Monday, July 8, 2013

July 11, 1863 (Sunday): Preparing for Battle at Williamsport

Williamsport MD (

SANDY HOOK, July 11, 1863-11. 45 a. m.
General G. K. WARREN:
     Lieutenant Mackenzie is absent with General Naglee, and I opened your dispatch to him.
     The Potomac above the railroad bridge at this point has fallen 4 feet within the past forty-eight hours, and is still falling slowly. It is still 4 to 5 feet above the stage of water which renders if fordable here.
The troops of the Engineer Brigade under my command now here have been constantly at work or making forced marches ever since the army left Falmouth, and I take it for granted they are liable at any moment to be called up for extraordinary exertions. Is it desirable that they should be kept incessantly at work here by General Naglee upon work not indispensable to the efficiency and success of the army?

    Lieutenant-Colonel, Volunteer Engineers.

Antietam Creek, July 11, 1863-4 p. m.
(Received 5. 30 p. m.)
Major General H. W. HALLECK,
    The line of this army was advanced cautiously this morning in the direction stated in yesterday's dispatch, and at this time its right rests on the road from Smoketown to Funkstown, about 2 miles from the latter, the line crossing the Antietam, passing through Jones' Cross-Roads, the left being near Marsh Run. Strong reconnaissances of infantry are being pushed out toward Funkstown, on the left bank of the Antietam, toward the same point on the right bank, and on the road from Sharpsburg to Funkstown. At the same time, cavalry force is pushing out on the left, on the Boonsborough and Williamsport road, and on the right toward Hagerstown from Chewsville, and Leitersburg. The cavalry on the Chewsville road advanced without opposition to within a short distance, about 1, 5 miles, of Hagerstown. The cavalry in the direction of Leitersburg and that advancing toward Williamsport have not yet been heard from. Everything indicates that the enemy is massing between Hagerstown and Williamsport, and from various sources it is stated they are intrenching. From the representations of General Spinola that the nine months' men of his command could not be relied upon, as their time had nearly expired, and my own experience of troops under such circumstances, I have directed the regiments of his brigade to be posted in the rear. Troops of this character can be of little service unless they are pledged to serve beyond their terms of enlistment; and the supplies they consume and the space they occupy on the lines of communication can be illy spared; besides, their presence may have an injurious effect upon other troops. I do not, therefore, desire to be re-enforced by such troops unless they have pledged themselves to remain beyond their terms of service and until I can dispense with their services.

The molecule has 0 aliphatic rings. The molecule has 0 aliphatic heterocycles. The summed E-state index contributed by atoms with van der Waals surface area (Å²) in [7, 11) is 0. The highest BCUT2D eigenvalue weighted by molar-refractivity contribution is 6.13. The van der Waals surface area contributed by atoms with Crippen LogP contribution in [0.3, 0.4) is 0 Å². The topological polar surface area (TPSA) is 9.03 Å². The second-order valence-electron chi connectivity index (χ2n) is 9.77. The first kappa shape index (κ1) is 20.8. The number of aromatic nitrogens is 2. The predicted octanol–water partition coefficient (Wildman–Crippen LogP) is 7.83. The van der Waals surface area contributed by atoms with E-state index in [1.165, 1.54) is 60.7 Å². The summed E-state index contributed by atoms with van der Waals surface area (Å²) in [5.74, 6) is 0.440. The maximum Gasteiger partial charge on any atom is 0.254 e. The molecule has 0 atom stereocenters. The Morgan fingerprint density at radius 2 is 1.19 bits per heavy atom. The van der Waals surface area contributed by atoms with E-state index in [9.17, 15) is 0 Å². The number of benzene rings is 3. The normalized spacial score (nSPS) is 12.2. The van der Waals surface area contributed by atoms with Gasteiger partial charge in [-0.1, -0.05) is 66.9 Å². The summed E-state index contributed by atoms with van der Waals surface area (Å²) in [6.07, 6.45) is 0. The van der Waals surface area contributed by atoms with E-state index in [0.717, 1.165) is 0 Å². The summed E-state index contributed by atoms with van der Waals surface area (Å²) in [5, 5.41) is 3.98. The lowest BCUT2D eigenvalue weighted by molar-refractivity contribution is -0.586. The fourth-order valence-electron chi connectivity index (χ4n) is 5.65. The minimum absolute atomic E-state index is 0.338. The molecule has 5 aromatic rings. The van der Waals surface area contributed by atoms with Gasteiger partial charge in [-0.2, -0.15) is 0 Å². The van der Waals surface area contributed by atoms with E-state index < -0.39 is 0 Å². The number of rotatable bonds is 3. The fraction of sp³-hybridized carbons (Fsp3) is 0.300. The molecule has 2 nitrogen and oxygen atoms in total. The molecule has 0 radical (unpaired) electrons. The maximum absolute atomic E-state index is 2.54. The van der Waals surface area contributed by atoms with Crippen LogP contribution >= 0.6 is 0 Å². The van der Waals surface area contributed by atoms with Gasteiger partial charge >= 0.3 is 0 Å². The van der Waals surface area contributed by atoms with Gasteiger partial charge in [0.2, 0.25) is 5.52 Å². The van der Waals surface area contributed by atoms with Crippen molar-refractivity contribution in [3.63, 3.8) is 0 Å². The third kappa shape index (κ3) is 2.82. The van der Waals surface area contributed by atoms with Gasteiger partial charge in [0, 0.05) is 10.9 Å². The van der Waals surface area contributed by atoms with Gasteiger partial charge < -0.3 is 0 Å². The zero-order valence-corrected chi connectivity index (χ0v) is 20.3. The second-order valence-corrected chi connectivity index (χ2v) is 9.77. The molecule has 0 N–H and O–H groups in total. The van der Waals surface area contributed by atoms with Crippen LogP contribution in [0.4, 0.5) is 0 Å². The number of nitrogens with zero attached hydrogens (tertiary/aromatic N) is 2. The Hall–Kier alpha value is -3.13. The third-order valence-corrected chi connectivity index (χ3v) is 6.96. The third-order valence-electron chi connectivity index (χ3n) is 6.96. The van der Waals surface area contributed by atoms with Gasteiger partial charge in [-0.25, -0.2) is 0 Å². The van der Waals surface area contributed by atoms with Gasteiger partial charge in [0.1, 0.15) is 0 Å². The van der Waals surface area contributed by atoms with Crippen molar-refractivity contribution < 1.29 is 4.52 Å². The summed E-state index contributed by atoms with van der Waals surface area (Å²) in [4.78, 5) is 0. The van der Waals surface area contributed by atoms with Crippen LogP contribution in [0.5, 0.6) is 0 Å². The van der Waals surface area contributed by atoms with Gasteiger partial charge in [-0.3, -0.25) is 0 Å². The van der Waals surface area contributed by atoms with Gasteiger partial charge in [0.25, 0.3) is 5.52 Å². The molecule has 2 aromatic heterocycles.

GEO. G. MEADE,
    Major-General, Commanding.

July 12, 1863 - 5. 30 p. m.
Major-General STUART:
    GENERAL: Colonel [A. L.] Long has returned from a survey of our position occupied by the corps of Longstreet and Hill. He has discovered the enemy massing their troops in their front, and thinks their principal attack on our lines will be between the Williamsport and Boonsborough road and the Frederick road, embracing both said roads.
    He has not been in Ewell's front (has just gone), but from your reports and those of General Ewell, there seems to be no enemy in that quarter. He thinks the attack will be made early to-morrow morning. Should it be, and there be nothing to occupy you, I wish you to bear down on the enemy's right, endeavoring to select good positions with your horse artillery, to harass and retard him. You will have, however, to keep a good lookout on the Chambersburg and Greencastle road, and not leave our left uncovered.
    I am, most respectfully, your obedient servant,

    R. E. LEE,

Official Records, Series I., Vol. 27, Part 1, Page 90, Part 3, Pages 646, 998.

Lee was in a solid position.  The river was receding behind him and his entrenched position was strong.  Meade was preparing for an attack the next morning. 

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